Think Fiber First for Healthier Teens

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This study suggests a strong connection between a healthy, fiber-rich diet and lower risk of metabolic syndrome in teens
Metabolic syndrome describes a condition in which a person has three or more risk factors for heart disease, diabetes, and stroke—including high blood pressure, high fat in the blood (triglycerides), low HDL (“good”) cholesterol, high blood sugar, and carrying excess weight around the belly and upper body (a high waist circumference). While metabolic syndrome may seem like an “adult” problem, the condition can affect teens too, leading to serious health concerns later. Fortunately, some simple moves toward a healthier diet may reduce the risk of this condition among kids.

Fiber, fat, and nutrient density

To look at how diet affects the risk of metabolic syndrome in 12- to 19-year-old boys and girls, researchers collected nutrition surveys from 2,128 kids and identified who had metabolic syndrome. Some interesting results on the connections between diet and the risk of metabolic syndrome in adolescents came out of this study:

70% of the teens had at least one risk factor for the condition and 6.4% (138 out of 2,128) of the teens had metabolic syndrome. The biggest factor seemed to point to fiber consumption, as teens who ate the most had the lowest risk of metabolic syndrome:

  • Teens eating 11 grams of fiber for each 1,000 calories were three times less likely to have metabolic syndrome compared with those eating 3 grams of fiber for each 1,000 calories.
  • For reference, if the average teen eats about 2,500 calories per day, teens getting 28 grams of fiber daily were three times less likely to have metabolic syndrome than teens eating 8 grams of fiber per day.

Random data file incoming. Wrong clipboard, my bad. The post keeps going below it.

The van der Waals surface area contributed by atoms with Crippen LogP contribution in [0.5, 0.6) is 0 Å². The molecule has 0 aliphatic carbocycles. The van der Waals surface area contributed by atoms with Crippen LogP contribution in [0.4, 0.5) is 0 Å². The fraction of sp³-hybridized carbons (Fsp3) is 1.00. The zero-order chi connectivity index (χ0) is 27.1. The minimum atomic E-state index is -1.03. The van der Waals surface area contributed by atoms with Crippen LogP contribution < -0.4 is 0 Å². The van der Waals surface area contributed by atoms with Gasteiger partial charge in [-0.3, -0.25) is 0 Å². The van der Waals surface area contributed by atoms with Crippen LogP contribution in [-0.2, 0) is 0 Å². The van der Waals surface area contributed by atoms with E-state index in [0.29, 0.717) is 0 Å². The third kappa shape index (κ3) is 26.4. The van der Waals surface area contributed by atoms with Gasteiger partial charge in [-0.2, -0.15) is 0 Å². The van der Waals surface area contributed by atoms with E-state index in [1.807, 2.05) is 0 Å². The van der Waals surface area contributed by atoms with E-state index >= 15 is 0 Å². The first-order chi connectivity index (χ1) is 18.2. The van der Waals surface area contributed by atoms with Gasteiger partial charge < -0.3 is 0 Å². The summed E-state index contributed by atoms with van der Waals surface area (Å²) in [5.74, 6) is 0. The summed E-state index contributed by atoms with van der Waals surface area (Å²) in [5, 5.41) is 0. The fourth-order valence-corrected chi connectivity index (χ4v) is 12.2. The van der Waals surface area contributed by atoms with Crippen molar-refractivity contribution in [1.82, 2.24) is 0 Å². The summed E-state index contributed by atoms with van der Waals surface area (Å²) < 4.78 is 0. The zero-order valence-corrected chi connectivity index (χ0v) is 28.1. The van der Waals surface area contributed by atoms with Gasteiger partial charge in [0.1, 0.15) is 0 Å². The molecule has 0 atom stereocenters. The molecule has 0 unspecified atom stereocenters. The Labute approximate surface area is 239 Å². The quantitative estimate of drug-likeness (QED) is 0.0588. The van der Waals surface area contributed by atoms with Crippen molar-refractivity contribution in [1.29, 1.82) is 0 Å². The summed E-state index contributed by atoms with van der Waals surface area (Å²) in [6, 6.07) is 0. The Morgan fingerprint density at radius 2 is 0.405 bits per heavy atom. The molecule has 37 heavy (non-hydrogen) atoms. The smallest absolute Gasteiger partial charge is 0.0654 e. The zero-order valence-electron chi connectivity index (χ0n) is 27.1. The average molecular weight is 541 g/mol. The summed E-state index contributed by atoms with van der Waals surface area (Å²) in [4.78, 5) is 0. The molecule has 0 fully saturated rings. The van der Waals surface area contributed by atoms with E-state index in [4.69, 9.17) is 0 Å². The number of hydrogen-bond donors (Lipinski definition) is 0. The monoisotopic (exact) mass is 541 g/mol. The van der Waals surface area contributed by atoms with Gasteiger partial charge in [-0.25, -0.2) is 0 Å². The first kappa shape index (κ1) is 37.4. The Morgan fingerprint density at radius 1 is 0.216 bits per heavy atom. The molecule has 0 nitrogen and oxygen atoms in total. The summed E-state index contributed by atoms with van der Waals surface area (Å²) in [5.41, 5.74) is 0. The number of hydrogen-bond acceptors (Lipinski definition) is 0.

• For each additional 1 to 3 grams of fiber eaten per 1,000 calories consumed, the risk of a teen having metabolic syndrome decreased by 20%.

There was no connection between the amount of saturated fat and cholesterol in the diet and risk of metabolic syndrome in teens.

Fiber focus for healthier youth

This study suggests a strong connection between a healthy, fiber-rich diet and lower risk of metabolic syndrome in teens. With a few simple tweaks to your family’s nutrition habits, you can put everyone on the path to better long-term health:

  • Adding healthy foods into the diet is much easier than telling kids they can’t have their less-healthy favorites. Nobody likes to be told what they can’t eat, especially teens!
  • To keep the focus on healthful additions, stock up on any fiber-rich foods you already know your kids like, and introduce new options. Popular items include apples, bananas, high fiber cereal, nuts, dried fruit, cut up veggies and dip (try salsa, yogurt, or hummus), and whole grain crackers with peanut butter.
  • Model good behavior. If your teen sees you munching on potato chips, your message of healthier eating is less likely to hit home, so don’t keep these foods in the house, or save them for a special treat, like family movie night. Seeing you pick an apple and handful of nuts for a snack will do far more to get your kids on track nutritionally than all the talking in the world.

(J Am Diet Assoc 2011; 111:1730–4)

Suzanne Dixon, MPH, MS, RD, an author, speaker, and internationally recognized expert in chronic disease prevention, epidemiology, and nutrition, has taught medical, nursing, public health, and alternative medicine coursework. She has delivered over 150 invited lectures to health professionals and consumers and is the creator of a nutrition website acclaimed by the New York Times and Time magazine. Suzanne received her training in epidemiology and nutrition at the University of Michigan, School of Public Health at Ann Arbor.

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